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167 B-Cell Depletion, Remissions of Malignancy, and Cytokine-Associated Toxicity in a Clinical Trial of T Cells Genetically-Engineered to Express An Anti-CD19 Chimeric Antigen ReceptorClinically Relevant Abstract

Program: Oral and Poster Abstracts
Type: Oral
Session: 801. Gene Therapy and Transfer: Clinical Gene Therapy
Sunday, December 11, 2011: 4:30 PM
Elizabeth Ballroom DE (Manchester Grand Hyatt San Diego)

James N Kochenderfer1, Mark E. Dudley2*, Steven Feldman2*, Wyndham H. Wilson, MD, PhD3, David Spaner4*, Laura Devillier2*, Robert Carpenter1*, Debbie-Ann N. Nathan2*, Irina Maric5*, Richard A. Morgan2* and Steven A. Rosenberg2*

1Experimental Transplantation and Immunology Branch, National Cancer Institute, Bethesda, MD
2Surgery Branch, NCI, Bethesda, MD
3Metabolism Branch, National Cancer Institute/NIH, Bethesda, MD
4Sunybrook Odette Cancer Center, Toronto, ON, Canada
5Department of Laboratory Medicine, Clinical Center, National Institutes of Health, Bethesda, MD

New therapies are needed for chemotherapy-resistant B-cell malignancies.  Adoptive transfer of T cells genetically-engineered to express chimeric antigen receptors (CARs) that specifically recognize the B-cell antigen CD19 is a promising new approach for treating B-cell malignancies.  We are conducting a clinical trial in which patients receive infusions of autologous T cells that are transduced with gamma-retroviruses encoding an anti-CD19 CAR.  The CAR is made up of the variable regions of an anti-CD19 antibody, a portion of the CD28 molecule, and a portion of the CD3-zeta molecule.  Our clinical protocol consists of cyclophosphamide plus fludarabine chemotherapy followed by an infusion of anti-CD19-CAR-transduced T cells and a course of high-dose IL-2.  We have treated 8 patients on this clinical trial.  Four of the patients had chronic lymphocytic leukemia (CLL), and 4 patients had B-cell lymphoma.  Anti-CD19-CAR-transduced T cells that specifically recognized CD19-expressing target cells were produced for all patients.  The total number of cells administered to each patient ranged from 0.5x107 to 5.5x107 cells per kg of bodyweight.  A mean of 54% of the administered cells expressed the anti-CD19 CAR.  One patient with CLL obtained a complete remission that is ongoing 15 months after treatment.  Five patients obtained partial remissions that are ongoing in 3 patients.  One patient with CLL had stable disease.  One patient with lymphoma died of culture-proven influenza A pneumonia and is not evaluable for lymphoma response.  A striking depletion of CD19+ B-lineage cells occurred in 4 of 8 patients.  This B-cell depletion lasted for up to 15 months, and it is ongoing in 3 of 4 patients.  Because of the long duration of B-cell depletion, it cannot be attributed to the chemotherapy that the patients received.  For example, a patient with follicular lymphoma had a normal level of polyclonal blood B cells before treatment on our protocol.  Six months after treatment, he had a blood B cell count of 1/microliter (normal range 61-321 B cells/microliter).  A patient with CLL had a regression of adenopathy in the first 32 days after chemotherapy and CAR-transduced T cell administration.  Interestingly, this adenopathy continued to substantially regress between 33 and 133 days after chemotherapy ended.  CAR-transduced cells were detected in the blood of all 8 patients by quantitative PCR.  The percentage of peripheral blood mononuclear cells (PBMC) containing the CAR gene varied widely, but in 2 patients the CAR gene was detected in greater than 0.1% of PBMC more than 90 days after infusion.  At early time-points after infusion, CAR-expressing T cells constituted up to 20% of all blood T cells.  Patients had significant toxicity during the first 10 days after CAR-transduced T cell infusion.  The most prominent toxicity was hypotension.  Sharp increases in serum interferon gamma (IFN) and tumor necrosis factor (TNF) occurred in 4 of 8 patients during the first 10 days after cell infusion.  In the 4 patients with prominent elevations in inflammatory cytokines, peak serum IFN levels ranged from 865 to 2305 pg/mL, and peak TNF levels ranged from 49 to 118 pg/mL.  As measured by an objective sequencial organ failure assessment score, the 4 patients with prominent elevations in IFN and TNF had more severe clinical toxicity during the first 10 days after cell infusion than the other 4 patients who did not have prominent elevations of IFN and TNF.  We analyzed PBMC of three patients with elevations of serum IFN and TNF by using an ex vivo assay consisting of a 6-hour incubation of PBMC with target cells followed by intracellular cytokine staining.  In all three patients, we detected T cells that produced IFN and TNF in a CD19-specific manner in PBMC samples collected after anti-CD19-CAR-transduced T cell infusions but not in PBMC samples collected before CAR-transduced T cell infusions.  This indicates that anti-CD19-CAR-transduced T cells were a source of the elevated serum cytokines.  In multiple patients receiving infusions of anti-CD19-CAR-transduced T cells, we have demonstrated elimination of CD19+ B-lineage cells, regressions of malignancy, elevated levels of serum inflammatory cytokines, and CD19-specific T cells that produce inflammatory cytokines ex vivo.  These results demonstrate that CAR-expressing T cells can specifically eliminate targeted cells and cause significant cytokine-mediated toxicity in humans.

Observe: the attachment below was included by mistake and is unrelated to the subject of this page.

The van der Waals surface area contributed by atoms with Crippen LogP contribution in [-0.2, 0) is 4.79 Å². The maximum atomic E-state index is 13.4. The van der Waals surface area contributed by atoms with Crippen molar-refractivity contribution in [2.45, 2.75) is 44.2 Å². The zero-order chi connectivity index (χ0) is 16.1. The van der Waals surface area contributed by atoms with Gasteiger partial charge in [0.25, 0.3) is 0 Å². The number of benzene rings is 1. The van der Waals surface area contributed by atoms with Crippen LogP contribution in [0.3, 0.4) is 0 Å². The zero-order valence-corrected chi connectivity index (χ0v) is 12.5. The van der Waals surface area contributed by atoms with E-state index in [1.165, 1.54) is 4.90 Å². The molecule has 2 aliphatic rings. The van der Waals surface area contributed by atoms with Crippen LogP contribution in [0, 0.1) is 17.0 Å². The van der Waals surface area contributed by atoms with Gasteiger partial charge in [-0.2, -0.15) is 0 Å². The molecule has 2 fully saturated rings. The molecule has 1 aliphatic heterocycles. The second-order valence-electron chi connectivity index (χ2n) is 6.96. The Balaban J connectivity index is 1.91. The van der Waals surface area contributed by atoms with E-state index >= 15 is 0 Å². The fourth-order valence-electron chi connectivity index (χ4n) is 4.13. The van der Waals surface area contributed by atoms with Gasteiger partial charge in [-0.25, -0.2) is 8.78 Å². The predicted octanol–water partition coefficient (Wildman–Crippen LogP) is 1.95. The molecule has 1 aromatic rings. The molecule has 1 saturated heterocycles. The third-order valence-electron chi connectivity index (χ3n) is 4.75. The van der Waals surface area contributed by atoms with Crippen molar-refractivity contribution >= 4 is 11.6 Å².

Disclosures: No relevant conflicts of interest to declare.

*signifies non-member of ASH